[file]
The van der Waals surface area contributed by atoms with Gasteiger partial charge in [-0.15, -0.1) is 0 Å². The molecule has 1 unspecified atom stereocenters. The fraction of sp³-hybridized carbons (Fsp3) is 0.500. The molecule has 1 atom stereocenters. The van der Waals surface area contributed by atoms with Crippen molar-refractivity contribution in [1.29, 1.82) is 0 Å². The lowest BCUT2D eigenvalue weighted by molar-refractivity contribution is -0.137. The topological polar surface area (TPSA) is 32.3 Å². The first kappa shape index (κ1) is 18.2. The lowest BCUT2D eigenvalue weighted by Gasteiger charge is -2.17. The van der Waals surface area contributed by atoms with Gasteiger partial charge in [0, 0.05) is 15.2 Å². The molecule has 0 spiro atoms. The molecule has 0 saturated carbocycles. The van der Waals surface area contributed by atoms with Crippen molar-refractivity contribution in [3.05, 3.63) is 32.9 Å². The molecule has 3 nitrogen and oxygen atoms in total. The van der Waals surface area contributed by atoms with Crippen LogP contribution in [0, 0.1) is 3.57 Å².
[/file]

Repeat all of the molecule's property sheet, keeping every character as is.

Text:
The van der Waals surface area contributed by atoms with Gasteiger partial charge in [-0.15, -0.1) is 0 Å². The molecule has 1 unspecified atom stereocenters. The fraction of sp³-hybridized carbons (Fsp3) is 0.500. The molecule has 1 atom stereocenters. The van der Waals surface area contributed by atoms with Crippen molar-refractivity contribution in [1.29, 1.82) is 0 Å². The lowest BCUT2D eigenvalue weighted by molar-refractivity contribution is -0.137. The topological polar surface area (TPSA) is 32.3 Å². The first kappa shape index (κ1) is 18.2. The lowest BCUT2D eigenvalue weighted by Gasteiger charge is -2.17. The van der Waals surface area contributed by atoms with Gasteiger partial charge in [0, 0.05) is 15.2 Å². The molecule has 0 spiro atoms. The molecule has 0 saturated carbocycles. The van der Waals surface area contributed by atoms with Crippen molar-refractivity contribution in [3.05, 3.63) is 32.9 Å². The molecule has 3 nitrogen and oxygen atoms in total. The van der Waals surface area contributed by atoms with Crippen LogP contribution in [0, 0.1) is 3.57 Å².